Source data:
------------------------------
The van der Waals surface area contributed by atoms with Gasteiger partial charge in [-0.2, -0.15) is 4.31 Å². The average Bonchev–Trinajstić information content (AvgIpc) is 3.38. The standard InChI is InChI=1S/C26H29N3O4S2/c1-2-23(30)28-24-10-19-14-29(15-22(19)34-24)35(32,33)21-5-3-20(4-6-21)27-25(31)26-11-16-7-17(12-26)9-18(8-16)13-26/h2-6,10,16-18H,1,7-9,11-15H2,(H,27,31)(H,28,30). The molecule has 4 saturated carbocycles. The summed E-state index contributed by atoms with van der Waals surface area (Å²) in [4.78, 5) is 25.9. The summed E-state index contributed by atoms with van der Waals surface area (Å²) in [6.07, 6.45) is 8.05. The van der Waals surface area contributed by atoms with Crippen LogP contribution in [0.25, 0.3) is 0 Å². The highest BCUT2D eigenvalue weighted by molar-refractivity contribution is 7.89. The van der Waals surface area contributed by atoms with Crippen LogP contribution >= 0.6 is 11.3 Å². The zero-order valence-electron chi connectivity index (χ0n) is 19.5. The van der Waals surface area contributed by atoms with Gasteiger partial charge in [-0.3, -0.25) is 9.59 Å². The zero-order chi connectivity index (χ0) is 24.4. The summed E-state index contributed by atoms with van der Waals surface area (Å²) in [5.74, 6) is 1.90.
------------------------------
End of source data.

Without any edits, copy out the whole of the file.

The van der Waals surface area contributed by atoms with Gasteiger partial charge in [-0.2, -0.15) is 4.31 Å². The average Bonchev–Trinajstić information content (AvgIpc) is 3.38. The standard InChI is InChI=1S/C26H29N3O4S2/c1-2-23(30)28-24-10-19-14-29(15-22(19)34-24)35(32,33)21-5-3-20(4-6-21)27-25(31)26-11-16-7-17(12-26)9-18(8-16)13-26/h2-6,10,16-18H,1,7-9,11-15H2,(H,27,31)(H,28,30). The molecule has 4 saturated carbocycles. The summed E-state index contributed by atoms with van der Waals surface area (Å²) in [4.78, 5) is 25.9. The summed E-state index contributed by atoms with van der Waals surface area (Å²) in [6.07, 6.45) is 8.05. The van der Waals surface area contributed by atoms with Crippen LogP contribution in [0.25, 0.3) is 0 Å². The highest BCUT2D eigenvalue weighted by molar-refractivity contribution is 7.89. The van der Waals surface area contributed by atoms with Crippen LogP contribution >= 0.6 is 11.3 Å². The zero-order valence-electron chi connectivity index (χ0n) is 19.5. The van der Waals surface area contributed by atoms with Gasteiger partial charge in [-0.3, -0.25) is 9.59 Å². The zero-order chi connectivity index (χ0) is 24.4. The summed E-state index contributed by atoms with van der Waals surface area (Å²) in [5.74, 6) is 1.90.